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On These Trees, Only the Kitsch Is Evergreen

Associated Press
Thursday, December 23, 2004; Page C12

BREVARD, N.C. -- The guest book was blank on a recent December morning at the world's only museum for aluminum Christmas trees.

What was impossible to tell was if no one was visiting -- or they were simply too ashamed to admit having visited a shrine to holiday tackiness.

Elvis lives, at the aluminum Christ- mas tree museum in North Carolina. (Alan Marler -- AP)

What began as a joke in 1991, with a single shiny tree retrieved from the trash, has become an obsession for curator Stephen Paul Jackson. The affable 48-year-old home designer confesses to fond feelings for his collection of eversilver trees.

"I really like the retro look of the 1950s," Jackson said as he led a lone visitor on a tour of the museum, which fills part of the lobby of a college music hall in this town in North Carolina's western mountains. "As a designer, I like their simplicity. They don't try to compete with a real tree."

When Jackson started his collection 13 years ago, raising his lone voice in defense of the fake Christmas tree, he unwittingly started a movement.

"I have a group of volunteers and fans who expect to see this every year," he said. "I can't let them down."

If it is schlock they want, Jackson is only too happy to oblige -- often dressed in a vintage maroon-and-gold paisley sport coat that would be right at home on the set of the latest "Austin Powers" movie.

Jackson struggles to keep a straight face as he recites the full name of his museum: the Aluminum Tree and Aesthetically Challenged Seasonal Ornament Museum and Research Center, or ATOM for short.

This year's collection consists of 30 trees. Jackson even put the ATOM satellite museum on tour by shipping 25 more trees to a friend who is displaying them in Nashville.

In the foyer of Brevard College's Porter Center for the Performing Arts, vintage Christmas music floats through Jackson's treasure grove of silver, green and blue trees.

The "Elvis Tree" has photos of the King hanging from its branches. The "Toilet Tree" has copper-colored floats for ornaments and is adorned with strands of pink, yellow and blue shower curtain connectors. The tree skirt is a toilet seat cover, and there's a matching knitted cover for a spare role of TP.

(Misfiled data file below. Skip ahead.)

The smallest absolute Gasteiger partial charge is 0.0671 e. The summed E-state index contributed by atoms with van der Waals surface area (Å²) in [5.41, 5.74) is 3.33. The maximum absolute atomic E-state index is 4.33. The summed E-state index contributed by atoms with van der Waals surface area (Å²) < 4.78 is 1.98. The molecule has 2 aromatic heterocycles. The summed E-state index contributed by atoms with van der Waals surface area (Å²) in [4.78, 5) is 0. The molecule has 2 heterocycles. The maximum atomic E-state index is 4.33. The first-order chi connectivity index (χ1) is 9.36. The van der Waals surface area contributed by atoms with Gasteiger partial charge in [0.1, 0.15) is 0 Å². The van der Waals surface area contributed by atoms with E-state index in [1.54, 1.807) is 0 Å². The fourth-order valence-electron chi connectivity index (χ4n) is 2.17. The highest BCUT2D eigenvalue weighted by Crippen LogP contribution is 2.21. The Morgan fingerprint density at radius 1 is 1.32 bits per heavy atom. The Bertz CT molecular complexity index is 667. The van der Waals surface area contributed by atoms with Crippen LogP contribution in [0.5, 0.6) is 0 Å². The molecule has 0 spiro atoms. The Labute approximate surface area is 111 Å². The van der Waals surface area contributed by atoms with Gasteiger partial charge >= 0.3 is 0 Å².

The "Election Bush" has a political theme, and was particularly popular four years ago, during the Florida recount, Jackson said. "We decorated it with swinging chads."

The peak of holiday season tackiness may be Jackson's "Tammy Faye Tree," complete with the onetime televangelist's signature false eyelashes, a pair of pink high heels and ornaments from Heritage USA, the Christian theme park near Charlotte that she and former husband Jim Bakker operated in the late 1980s.

"Someone gave me a whole box of these a few years back," Jackson said, showing off the golden balls that depict Jim and Tammy Faye. "I gave them away as presents until I figured out they were valuable."

For some reason, people like to give stuff to Jackson. Most of his fake trees were gifts from neighbors, friends and even total strangers.

"The first tree I got came from a friend who found it in a neighbor's trash," he said. "I thought it was funny, so I had a tacky-ornament tree-trimming party. . . . When I moved here in 1993, I brought the tradition with me."

The party soon outgrew Jackson's living room, so he relocated the display, first to the American Legion hall and then other locations in Brevard. This year Jackson accepted an offer from the college to put his trees in the music hall lobby.

Despite the absence of names in the guest book, Jackson said the museum averages about 100 visitors per day, many of them attending concerts or other events.

The museum, open Tuesday through Saturday through the holiday season, even has the requisite gift shop. Visitors can purchase packets of aluminum tree "seeds" and "seedlings."

"It shows just how long it takes for these trees to grow," Jackson joked. "There are some people who look at these, and they don't get it. That kind of worries me."

© 2004 The Washington Post Company